This vase is a supreme example of the technical ingenuity and skill of the craftsmen at Jingdezhen during the reign of Qianlong. During the early years of the Emperor's reign, revolving vases of varying form, size and decoration were created at the Imperial porcelain factory; many of the craftsmen devoted their skills to enhancing the vases still further by adding intricate openwork outer walls and exquisitely enamelled inner walls, combined with a revolving upper section, such as can be found on the vase in the present lot.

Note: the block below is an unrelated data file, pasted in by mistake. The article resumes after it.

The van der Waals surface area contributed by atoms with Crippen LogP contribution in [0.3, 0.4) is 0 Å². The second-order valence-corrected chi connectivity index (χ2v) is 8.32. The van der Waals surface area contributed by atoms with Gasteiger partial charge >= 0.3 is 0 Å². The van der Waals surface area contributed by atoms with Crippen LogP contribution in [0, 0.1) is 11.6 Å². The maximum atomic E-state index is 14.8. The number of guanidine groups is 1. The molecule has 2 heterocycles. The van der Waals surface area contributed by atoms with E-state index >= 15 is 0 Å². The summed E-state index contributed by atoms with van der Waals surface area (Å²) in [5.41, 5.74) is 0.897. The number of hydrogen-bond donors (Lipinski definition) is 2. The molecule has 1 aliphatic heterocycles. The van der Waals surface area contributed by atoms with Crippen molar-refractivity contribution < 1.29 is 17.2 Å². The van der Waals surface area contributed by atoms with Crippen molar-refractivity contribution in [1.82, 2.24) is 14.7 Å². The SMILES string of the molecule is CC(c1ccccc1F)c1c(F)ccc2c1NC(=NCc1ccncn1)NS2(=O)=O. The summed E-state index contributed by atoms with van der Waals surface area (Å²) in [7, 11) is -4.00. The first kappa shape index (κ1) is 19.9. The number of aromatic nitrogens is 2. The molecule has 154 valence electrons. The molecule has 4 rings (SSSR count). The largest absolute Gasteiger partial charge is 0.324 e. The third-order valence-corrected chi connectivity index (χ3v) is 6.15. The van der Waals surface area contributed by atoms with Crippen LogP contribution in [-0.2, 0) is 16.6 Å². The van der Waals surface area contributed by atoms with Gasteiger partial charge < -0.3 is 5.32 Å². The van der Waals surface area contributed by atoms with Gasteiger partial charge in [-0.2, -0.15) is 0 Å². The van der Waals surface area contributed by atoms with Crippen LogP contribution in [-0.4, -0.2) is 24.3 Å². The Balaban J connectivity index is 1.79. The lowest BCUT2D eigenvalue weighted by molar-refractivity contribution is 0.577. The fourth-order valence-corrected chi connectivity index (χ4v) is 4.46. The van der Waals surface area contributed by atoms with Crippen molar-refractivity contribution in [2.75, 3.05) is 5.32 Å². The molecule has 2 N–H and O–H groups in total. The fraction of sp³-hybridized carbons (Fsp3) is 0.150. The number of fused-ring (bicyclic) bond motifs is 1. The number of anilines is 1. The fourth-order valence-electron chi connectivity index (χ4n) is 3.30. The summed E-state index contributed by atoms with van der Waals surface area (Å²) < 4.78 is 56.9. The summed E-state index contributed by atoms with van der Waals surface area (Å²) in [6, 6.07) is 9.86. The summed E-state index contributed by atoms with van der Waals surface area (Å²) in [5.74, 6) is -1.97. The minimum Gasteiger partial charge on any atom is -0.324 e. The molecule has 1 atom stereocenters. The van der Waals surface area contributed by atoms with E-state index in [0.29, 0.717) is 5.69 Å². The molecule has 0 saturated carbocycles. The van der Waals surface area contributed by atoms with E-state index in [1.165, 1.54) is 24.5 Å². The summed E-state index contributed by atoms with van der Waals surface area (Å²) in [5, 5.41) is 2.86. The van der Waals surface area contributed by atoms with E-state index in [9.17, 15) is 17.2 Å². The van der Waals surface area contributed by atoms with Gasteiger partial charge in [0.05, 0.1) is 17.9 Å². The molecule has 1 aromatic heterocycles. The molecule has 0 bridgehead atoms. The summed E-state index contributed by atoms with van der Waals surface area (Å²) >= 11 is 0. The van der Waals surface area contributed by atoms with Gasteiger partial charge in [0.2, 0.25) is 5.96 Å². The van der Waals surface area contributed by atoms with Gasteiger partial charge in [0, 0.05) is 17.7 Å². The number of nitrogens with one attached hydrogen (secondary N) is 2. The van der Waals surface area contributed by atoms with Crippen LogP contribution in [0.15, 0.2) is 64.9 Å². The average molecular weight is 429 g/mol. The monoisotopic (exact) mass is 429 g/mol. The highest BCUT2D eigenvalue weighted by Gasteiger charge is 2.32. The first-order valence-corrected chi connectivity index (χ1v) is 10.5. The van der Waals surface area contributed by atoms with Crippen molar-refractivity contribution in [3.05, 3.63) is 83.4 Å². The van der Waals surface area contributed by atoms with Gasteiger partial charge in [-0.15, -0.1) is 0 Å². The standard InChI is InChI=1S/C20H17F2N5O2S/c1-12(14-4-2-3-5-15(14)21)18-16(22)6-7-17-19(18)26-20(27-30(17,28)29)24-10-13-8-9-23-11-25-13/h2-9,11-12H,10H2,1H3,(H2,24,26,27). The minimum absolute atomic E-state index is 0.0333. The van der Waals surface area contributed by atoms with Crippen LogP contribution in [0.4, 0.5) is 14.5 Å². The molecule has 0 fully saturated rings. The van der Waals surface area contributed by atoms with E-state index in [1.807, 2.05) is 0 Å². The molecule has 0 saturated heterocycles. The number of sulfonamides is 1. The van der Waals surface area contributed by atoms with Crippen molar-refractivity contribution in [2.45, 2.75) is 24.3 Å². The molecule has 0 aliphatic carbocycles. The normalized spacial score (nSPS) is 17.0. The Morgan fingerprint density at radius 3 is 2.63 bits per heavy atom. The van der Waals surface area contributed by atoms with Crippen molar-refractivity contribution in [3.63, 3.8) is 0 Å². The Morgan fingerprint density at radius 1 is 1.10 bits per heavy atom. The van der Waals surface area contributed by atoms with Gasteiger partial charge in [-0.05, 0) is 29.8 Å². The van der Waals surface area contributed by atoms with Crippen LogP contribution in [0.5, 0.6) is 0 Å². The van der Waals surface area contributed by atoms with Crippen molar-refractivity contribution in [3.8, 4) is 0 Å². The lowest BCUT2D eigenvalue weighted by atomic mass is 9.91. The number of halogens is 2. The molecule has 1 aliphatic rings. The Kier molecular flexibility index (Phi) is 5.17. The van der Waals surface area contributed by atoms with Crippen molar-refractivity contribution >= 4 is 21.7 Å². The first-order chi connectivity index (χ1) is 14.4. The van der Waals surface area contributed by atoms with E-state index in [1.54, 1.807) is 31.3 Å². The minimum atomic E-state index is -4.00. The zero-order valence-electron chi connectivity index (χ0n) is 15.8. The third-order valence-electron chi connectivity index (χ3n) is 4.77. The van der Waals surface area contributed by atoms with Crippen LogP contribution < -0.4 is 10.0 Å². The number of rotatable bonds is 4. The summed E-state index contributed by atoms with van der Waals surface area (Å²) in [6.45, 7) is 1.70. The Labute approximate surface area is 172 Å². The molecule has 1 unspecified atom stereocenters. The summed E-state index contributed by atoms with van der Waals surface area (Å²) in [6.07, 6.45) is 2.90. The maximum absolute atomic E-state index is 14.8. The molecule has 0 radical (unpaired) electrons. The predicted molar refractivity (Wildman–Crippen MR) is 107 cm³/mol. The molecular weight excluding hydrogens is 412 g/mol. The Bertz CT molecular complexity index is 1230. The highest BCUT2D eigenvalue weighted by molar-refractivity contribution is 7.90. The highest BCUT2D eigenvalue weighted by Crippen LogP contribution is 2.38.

Revolving vases with double walls as large as this vase are extremely rare, and the design of a continuous rocky landscape on the pierced outer wall appears to be unrecorded; more common designs include dragons, floral and geometric motifs. A revolving vase of similar shape and height, but with clouds and bats on the outer wall and pavilions on the inner wall is in the National Palace Museum, Taipei, ilustrated Kangxi Yongzheng Qianlong, Qing Porcelain from the Palace Museum Collection, 1989, colour pl.113, pl.431; several other smaller examples of revolving vessels are also illustrated, ibid., colour pls. 112, 114 - 122, and 123 for an example without double walls. Another revolving vase of similar height with cover and reticulated roundels on the body is in the Nanjing Museum, included in the Catalogue (but not exhibited), Qing Imperial Porcelain of the Kangxi, Yongzheng and Qianlong Reigns, Nanjing Museum and the Art Gallery, Chinese University of Hong Kong, no.98. Another, smaller but of similar form, is in the Tokyo National Museum, included in the Special Exhibition, Jixiang: Auspicious Motifs in Chinese Art, 1998, Catalogue, no.247